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US Supreme Court considers limiting the right to strike over the Glacier case

US Supreme Court considers limiting the right to strike over the Glacier case

US Supreme Court considers limiting the right to strike over the Glacier case

The Supreme Court of USA heard this Tuesday the oral arguments in the Glacier case against the Transporters Union, where the cement company Glacier Northwest argued that a strike by their truckers caused the destruction of material, for which they are subject to being sued.

The substance of the matter has to do with the way in which union disputes are resolved: according to the laws of the country, the preferred forum to determine if a strike takes place in accordance with the law is the National Labor Relations Board (NLRB), which is currently reviewing the case.

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For him Transporters Union, this means they cannot be subject to a state lawsuit like the one Glacier Northwest filed after the strike. This was also understood by the Supreme Court of the state of Washington, where the company filed the lawsuit, which refused to hear the case.

The company is now asking the US Supreme Court to reverse the Washington court decision, allowing the truckers’ union to face a statewide lawsuit.

To do so, and to accept Glacier’s thesis as valid, the highest court in the country would be going against its own precedents, which stipulate that matters that have to do with the legality of a union action be left in the hands of the NLRB.

Specifically, Glacier protests the abandonment of trucks full of cement that had not been delivered to customers, ultimately causing the contents to cool and become unusable.

The company argues that this amounts to destroying the product, something that is not protected under labor laws, so the right to strike would not prevent workers from being sued in state court.

For their part, the workers explained that not only did they take the trucks back to the company at the time of the strike, but they also left them on, so that the material could not cool down until the engine was turned off.

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The progressive judge Ketanji Brown Jackson He went so far as to compare the action of the workers to the result that a staff strike would have in a supermarket, and explained that the employees could not be blamed for the milk going bad when they left their job.

Attorney Carter Phillips, representing the US Chamber of Commerce, appeared to object to that classification and asked, in effect, that the court reverse the Washington court’s decision not to hear the case.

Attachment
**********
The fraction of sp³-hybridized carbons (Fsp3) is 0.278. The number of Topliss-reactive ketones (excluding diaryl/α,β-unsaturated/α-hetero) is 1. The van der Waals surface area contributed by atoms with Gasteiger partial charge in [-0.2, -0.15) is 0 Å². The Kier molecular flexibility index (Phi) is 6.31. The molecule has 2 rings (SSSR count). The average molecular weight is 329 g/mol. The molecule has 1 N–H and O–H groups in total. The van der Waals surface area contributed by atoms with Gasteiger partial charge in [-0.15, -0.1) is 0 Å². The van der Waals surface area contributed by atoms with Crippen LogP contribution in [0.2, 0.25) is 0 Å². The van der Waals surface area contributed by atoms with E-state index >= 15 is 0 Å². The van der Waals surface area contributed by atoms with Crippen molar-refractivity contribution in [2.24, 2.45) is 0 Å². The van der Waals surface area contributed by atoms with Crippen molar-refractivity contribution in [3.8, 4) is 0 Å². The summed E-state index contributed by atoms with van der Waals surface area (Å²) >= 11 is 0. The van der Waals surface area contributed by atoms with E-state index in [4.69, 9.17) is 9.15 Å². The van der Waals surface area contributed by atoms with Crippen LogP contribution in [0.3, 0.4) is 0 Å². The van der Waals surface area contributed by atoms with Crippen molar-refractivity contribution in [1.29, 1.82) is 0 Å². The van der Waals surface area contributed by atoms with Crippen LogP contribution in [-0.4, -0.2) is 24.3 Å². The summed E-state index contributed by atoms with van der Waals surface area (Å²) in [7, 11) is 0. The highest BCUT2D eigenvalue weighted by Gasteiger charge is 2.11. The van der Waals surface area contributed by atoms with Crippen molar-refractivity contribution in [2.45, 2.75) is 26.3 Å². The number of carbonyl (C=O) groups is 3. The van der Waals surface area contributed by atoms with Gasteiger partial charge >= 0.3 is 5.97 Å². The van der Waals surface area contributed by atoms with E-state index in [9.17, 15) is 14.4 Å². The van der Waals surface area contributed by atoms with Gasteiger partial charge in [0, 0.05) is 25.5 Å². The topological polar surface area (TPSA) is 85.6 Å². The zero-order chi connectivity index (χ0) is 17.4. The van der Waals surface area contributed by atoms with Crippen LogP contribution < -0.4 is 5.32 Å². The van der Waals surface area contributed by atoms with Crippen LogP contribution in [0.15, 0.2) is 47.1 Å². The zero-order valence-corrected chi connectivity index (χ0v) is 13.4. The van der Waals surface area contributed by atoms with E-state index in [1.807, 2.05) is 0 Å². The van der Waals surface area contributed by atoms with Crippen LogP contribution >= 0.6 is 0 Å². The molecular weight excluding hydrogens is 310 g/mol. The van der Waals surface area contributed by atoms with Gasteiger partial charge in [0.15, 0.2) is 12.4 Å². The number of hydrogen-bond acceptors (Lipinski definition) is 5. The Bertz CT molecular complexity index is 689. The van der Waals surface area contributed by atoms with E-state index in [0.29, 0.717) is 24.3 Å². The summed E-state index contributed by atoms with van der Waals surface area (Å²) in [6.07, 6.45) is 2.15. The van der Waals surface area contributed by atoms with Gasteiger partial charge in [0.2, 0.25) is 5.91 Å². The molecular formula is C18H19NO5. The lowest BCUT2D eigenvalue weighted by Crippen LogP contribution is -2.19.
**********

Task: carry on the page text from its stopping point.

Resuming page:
However, he also seemed to agree that abandoning a product that is going to go bad is not the same as actively causing the destruction of company material.

The lawyer representing the union, Darin Dalmartassured that his clients did give the company a wide margin to recover the cement or deliver it by other means, and that, in fact, all strikes seek to cause economic damage to a company, so accepting Glacier’s thesis would amount to to limit the right to strike.

The workers, as long as they have taken measures to avoid the aggravated destruction of company material, are not responsible for perishable goods becoming useless, Dalmart assured.

The US government has taken an unconventional role in the case, accepting the arguments of both parties and proposing an intermediate solution, which would not imply the elimination of constitutional precedents.

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According to the US administration’s characterization of the facts, the Washington Supreme Court should have heard the company’s claim, since at that time the NLRB had not yet taken action on the matter.

However, once the Labor Relations Board has decided to hear the case, that is the forum where it must decide whether the workers’ actions are protected under the labor laws.

By fully accepting Glacier’s thesis, the US Supreme Court would overturn the precedent of giving the NLRB priority to intercede in cases where the validity of a strike is in question – a precedent that allows workers across the country to be subject to the same labor standards.

Source: Elcomercio

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